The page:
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java Beans, do they still use them?

 
william chaple
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Are java web applications still in demand in todays world? Java Beans as controllers ect.

httpserverletrequest request...ect
 
Bear Bibeault
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Are you kidding? That's where the vast majority of Java jobs are.

As for "beans as controllers", no. That's a pattern that died out at the turn of the millennium. Java beans themselves are still very central to Java web applications, just not misused as controllers.
 
J. Kevin Robbins
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Unless you are talking about the similarly named but completely different Enterprise Java Beans (EJBs), in which case the answer is, not so much anymore. They've been largely supplanted by Spring and JPA which are generally easier to use and don't require an EJB container like Websphere.
 
German Gonzalez-Morris
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the question is only mentioning java-beans and clearly generates confusion... perhaps POJOs and EJBs was a better vocabulary to narrow down the question's context.

Anyway, about Spring/JPA and EJBs, I think we can discuss about it for long... JPA replaced Entity EJB, however Session EJBs are still here and are easier to use since EJB 3.0... now with 3.1 there are more features.
I think they are necessary for different contexts,perhaps there are some blur context that could be replaced them.
 
Bear Bibeault
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German Gonzalez-Morris wrote:perhaps POJOs and EJBs was a better vocabulary to narrow down the question's context.

Not really. POJO != Java bean

Anyway, about Spring/JPA and EJBs, I think we can discuss about it for long...

Any further discussion of the relevance of EJBs should be taken to a new topic in the EE forum. (Unless the OP chimes in saying that EJBs were what he was asking about in the first place; in which case the whole topic will get moved.)
 
German Gonzalez-Morris
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Are you referring to dto ?
 
william chaple
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Ok it lost me lol. I didnt know there were so many different formats. I am still a college student, so I am trying to grasp a field in web development to stick to. Professor said it is good to learn java, Perl, PHP, java script.

Just trying to figure out what languages are going to be used the most in the future. Ive decided to stick to web application development, but dont know what languages to learn, stick to since everything is constantly changing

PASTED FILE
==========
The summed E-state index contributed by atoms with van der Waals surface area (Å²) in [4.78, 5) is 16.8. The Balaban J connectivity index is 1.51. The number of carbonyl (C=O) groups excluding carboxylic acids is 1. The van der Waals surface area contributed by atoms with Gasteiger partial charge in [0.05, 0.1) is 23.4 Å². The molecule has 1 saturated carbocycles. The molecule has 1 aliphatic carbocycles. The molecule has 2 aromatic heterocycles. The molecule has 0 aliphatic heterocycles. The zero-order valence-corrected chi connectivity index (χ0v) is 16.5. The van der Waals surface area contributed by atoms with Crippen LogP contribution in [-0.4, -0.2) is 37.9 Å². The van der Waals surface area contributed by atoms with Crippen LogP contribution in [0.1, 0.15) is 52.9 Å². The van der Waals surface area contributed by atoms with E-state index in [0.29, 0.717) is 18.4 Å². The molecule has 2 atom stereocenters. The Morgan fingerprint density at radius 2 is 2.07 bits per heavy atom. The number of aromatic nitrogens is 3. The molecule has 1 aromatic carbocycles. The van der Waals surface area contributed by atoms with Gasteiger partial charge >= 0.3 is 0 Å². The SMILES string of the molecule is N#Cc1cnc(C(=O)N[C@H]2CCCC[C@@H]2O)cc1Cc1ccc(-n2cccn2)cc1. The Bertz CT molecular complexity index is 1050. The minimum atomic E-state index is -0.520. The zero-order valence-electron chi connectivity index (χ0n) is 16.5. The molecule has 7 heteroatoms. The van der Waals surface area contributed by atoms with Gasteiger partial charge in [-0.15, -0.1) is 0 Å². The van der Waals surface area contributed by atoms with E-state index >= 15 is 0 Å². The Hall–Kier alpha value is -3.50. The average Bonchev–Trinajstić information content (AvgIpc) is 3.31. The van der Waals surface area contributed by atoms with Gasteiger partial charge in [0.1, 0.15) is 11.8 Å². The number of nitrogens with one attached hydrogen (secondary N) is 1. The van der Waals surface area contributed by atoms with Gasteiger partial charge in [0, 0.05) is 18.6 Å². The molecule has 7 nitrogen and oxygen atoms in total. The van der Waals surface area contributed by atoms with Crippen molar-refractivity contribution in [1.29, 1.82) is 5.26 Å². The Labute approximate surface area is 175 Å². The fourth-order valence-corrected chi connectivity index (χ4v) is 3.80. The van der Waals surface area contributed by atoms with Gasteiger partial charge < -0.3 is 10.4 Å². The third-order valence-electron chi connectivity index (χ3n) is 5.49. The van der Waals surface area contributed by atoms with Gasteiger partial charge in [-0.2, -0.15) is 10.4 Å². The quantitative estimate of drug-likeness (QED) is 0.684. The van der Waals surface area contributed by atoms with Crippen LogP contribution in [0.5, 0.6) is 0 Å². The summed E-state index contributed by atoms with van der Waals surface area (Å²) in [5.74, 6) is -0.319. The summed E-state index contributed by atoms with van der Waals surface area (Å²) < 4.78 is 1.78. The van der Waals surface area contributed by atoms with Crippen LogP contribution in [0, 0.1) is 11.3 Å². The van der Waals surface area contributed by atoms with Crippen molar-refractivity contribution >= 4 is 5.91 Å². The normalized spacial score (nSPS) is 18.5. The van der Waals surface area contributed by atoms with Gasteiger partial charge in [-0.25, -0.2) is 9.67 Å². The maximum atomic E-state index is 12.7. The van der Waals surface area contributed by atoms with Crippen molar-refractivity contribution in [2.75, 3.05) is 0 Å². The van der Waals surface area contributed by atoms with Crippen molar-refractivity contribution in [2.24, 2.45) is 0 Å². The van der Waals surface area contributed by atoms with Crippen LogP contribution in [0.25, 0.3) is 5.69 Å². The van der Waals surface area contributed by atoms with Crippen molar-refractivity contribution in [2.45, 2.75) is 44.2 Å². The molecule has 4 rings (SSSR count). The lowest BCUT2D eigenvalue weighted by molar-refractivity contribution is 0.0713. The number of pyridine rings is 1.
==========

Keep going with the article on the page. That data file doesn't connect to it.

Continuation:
Albareto McKenzie
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Well, I would say that JavaScript is a must, for server side languages you can check pros and cons of the languages you mentioned.
About the future I don't think it is worth caring about it at this moment, I guess if you learn Java you are not going to be working with it all your life, the important point is to get the concepts.
 
Bear Bibeault
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Alberto is very correct. You're not going to create a career out of one language or technology.
 
william chaple
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Albareto McKenzie wrote:Well, I would say that JavaScript is a must, for server side languages you can check pros and cons of the languages you mentioned.
About the future I don't think it is worth caring about it at this moment, I guess if you learn Java you are not going to be working with it all your life, the important point is to get the concepts.


Awesome guys thanks. Yeah makes sense. Once I grasp the concepts, I am sure I'll move onto that. What do you guys recommend I should learn for a college web app student then? Or practice my concepts on?
 
Bear Bibeault
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If you're going to be working on the web, HTML, CSS and JavaScript for the front-end is a given. And there's a world of stuff to learn just there. (Anyone who tells you that HTML is easy doesn't know much about HTML.)

When it comes to the back-end, there are any number of choices. I'd recommend staying away from platform-prioprietary technologies (aka .Net) and focus on those that are multi-platform. That could be PHP, Ruby/Rails, or Java. Pick your poison.

If you want to learn Java, then the choice is obvious. If you want to get something off the ground quickly, PHP has a lower barrier to entry. If you want to land a job, either (or both) is a good choice.
 
william chaple
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Bear Bibeault wrote:If you're going to be working on the web, HTML, CSS and JavaScript for the front-end is a given. And there's a world of stuff to learn just there. (Anyone who tells you that HTML is easy doesn't know much about HTML.)

When it comes to the back-end, there are any number of choices. I'd recommend staying away from platform-prioprietary technologies (aka .Net) and focus on those that are multi-platform. That could be PHP, Ruby/Rails, or Java. Pick your poison.

If you want to learn Java, then the choice is obvious. If you want to get something off the ground quickly, PHP has a lower barrier to entry. If you want to land a job, either (or both) is a good choice.


i was reading asp vs php and exactly what you mentioned! I played around with PHP. Thank you so much for your advice and all the other questions you've answered from me!
 
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